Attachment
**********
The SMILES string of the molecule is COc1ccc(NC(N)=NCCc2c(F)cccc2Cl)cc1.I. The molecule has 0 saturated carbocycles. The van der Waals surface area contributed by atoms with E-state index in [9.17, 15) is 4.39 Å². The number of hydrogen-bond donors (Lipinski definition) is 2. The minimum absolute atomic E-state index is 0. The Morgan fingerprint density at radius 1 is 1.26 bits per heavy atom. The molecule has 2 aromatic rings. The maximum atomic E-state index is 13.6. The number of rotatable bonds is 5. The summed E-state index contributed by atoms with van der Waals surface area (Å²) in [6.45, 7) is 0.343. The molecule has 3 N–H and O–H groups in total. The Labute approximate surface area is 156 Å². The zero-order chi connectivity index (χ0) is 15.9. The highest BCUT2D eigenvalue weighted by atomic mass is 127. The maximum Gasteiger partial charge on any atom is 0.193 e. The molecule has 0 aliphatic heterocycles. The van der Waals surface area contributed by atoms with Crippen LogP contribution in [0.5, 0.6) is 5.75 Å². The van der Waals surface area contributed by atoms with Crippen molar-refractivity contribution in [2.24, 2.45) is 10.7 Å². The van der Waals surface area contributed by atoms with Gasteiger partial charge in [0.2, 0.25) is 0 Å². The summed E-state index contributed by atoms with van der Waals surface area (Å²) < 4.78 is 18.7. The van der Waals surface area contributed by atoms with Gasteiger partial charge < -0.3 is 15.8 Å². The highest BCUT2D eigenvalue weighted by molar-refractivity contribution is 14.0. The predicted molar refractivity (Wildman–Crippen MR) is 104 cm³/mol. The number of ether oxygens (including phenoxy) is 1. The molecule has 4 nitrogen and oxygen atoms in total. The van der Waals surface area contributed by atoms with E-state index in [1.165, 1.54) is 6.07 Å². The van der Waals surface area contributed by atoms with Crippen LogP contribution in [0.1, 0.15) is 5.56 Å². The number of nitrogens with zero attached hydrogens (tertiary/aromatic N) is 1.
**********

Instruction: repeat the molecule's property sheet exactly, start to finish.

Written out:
The SMILES string of the molecule is COc1ccc(NC(N)=NCCc2c(F)cccc2Cl)cc1.I. The molecule has 0 saturated carbocycles. The van der Waals surface area contributed by atoms with E-state index in [9.17, 15) is 4.39 Å². The number of hydrogen-bond donors (Lipinski definition) is 2. The minimum absolute atomic E-state index is 0. The Morgan fingerprint density at radius 1 is 1.26 bits per heavy atom. The molecule has 2 aromatic rings. The maximum atomic E-state index is 13.6. The number of rotatable bonds is 5. The summed E-state index contributed by atoms with van der Waals surface area (Å²) in [6.45, 7) is 0.343. The molecule has 3 N–H and O–H groups in total. The Labute approximate surface area is 156 Å². The zero-order chi connectivity index (χ0) is 15.9. The highest BCUT2D eigenvalue weighted by atomic mass is 127. The maximum Gasteiger partial charge on any atom is 0.193 e. The molecule has 0 aliphatic heterocycles. The van der Waals surface area contributed by atoms with Crippen LogP contribution in [0.5, 0.6) is 5.75 Å². The van der Waals surface area contributed by atoms with Crippen molar-refractivity contribution in [2.24, 2.45) is 10.7 Å². The van der Waals surface area contributed by atoms with Gasteiger partial charge in [0.2, 0.25) is 0 Å². The summed E-state index contributed by atoms with van der Waals surface area (Å²) < 4.78 is 18.7. The van der Waals surface area contributed by atoms with Gasteiger partial charge < -0.3 is 15.8 Å². The highest BCUT2D eigenvalue weighted by molar-refractivity contribution is 14.0. The predicted molar refractivity (Wildman–Crippen MR) is 104 cm³/mol. The number of ether oxygens (including phenoxy) is 1. The molecule has 4 nitrogen and oxygen atoms in total. The van der Waals surface area contributed by atoms with E-state index in [1.165, 1.54) is 6.07 Å². The van der Waals surface area contributed by atoms with Crippen LogP contribution in [0.1, 0.15) is 5.56 Å². The number of nitrogens with zero attached hydrogens (tertiary/aromatic N) is 1.